indexfundfan wrote: ↑
Fri Sep 22, 2017 4:02 pm
Anyone knows if purchasing or selling a NTF mutual fund is sufficient to avoid the yearly inactivity fee?
I had to call Saturna for something else today, and asked them this. The person I talked to said you can avoid the inactivity fee this way, as long as you're talking about the "FundVest Focus" funds in the brokerage account. "Saturna's affiliated mutual funds" don't count, since they're a separate mutual fund account, not through Saturna Brokerage Services.
And there are restrictions, as mentioned on https://www.saturna.com/saturna-brokera ... d-platform
. You must buy in with $2,500, and you have to hold it for at least 6 months. So it sounds like you could buy $2,500 worth of, say, PREIX (the T Row Price S&P500 fund, ER 0.21%), and then a year later sell it all and buy it back the next day, and keep doing that every year. The savings seem pretty small, of course, and they get smaller over time:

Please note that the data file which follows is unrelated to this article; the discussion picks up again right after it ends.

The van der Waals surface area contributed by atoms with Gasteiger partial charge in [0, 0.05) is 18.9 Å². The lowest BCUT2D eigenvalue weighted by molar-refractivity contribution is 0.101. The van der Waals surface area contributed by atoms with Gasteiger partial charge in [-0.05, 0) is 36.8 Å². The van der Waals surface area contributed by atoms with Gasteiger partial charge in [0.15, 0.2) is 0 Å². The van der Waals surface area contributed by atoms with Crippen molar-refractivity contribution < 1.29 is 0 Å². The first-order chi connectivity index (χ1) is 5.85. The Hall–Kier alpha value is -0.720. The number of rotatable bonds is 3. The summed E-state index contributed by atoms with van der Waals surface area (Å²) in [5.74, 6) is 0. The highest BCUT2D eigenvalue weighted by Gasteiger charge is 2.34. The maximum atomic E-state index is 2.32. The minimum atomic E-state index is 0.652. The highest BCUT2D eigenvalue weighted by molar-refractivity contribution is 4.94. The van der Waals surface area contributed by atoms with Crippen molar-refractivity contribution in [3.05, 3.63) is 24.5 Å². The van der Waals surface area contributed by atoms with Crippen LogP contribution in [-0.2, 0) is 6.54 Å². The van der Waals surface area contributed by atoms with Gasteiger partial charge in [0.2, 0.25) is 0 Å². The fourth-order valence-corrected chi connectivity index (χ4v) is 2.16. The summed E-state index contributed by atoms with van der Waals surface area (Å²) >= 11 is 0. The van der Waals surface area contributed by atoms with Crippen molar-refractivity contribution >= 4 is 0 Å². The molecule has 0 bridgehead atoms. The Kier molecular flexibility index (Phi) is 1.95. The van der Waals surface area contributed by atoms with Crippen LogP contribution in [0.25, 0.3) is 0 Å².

With that system, you'd have $2,500 in PREIX effectively all the time, and presumably growing. Compared to VTSAX (Vanguard Total Stock Market, Admiral shares, ER 0.04%), that's about $4.25 per year lost from the higher expense ratio (assuming the only difference in performance is the ER), in order to save the $14.95 inactivity fee. So you save a whole $10.70 per year, less than $1 per month.
And as mentioned, that amount would grow over time, so you save less every year. Assuming the value doubles every 10 years or so, the ER difference would exceed the inactivity fee in about 18 years I think, if everything else stays the same (log(14.95/(2500*.0017))/log(2) * 10). And if you ever change your mind and want to sell PREIX to buy back in to VTSAX, it'll cost you another $25, blowing away some of the previous savings.
Also keep in mind that the inactivity fee is paid with non-HSA funds (according to replies in this thread), but any loss from a higher ER is effectively lost from the HSA.
The bigger benefit may be that you don't need to go through the annoyance of sending them a check every year for the inactivity fee. Even then, I'd probably prefer to just let things sit in VTSAX, but that's just me.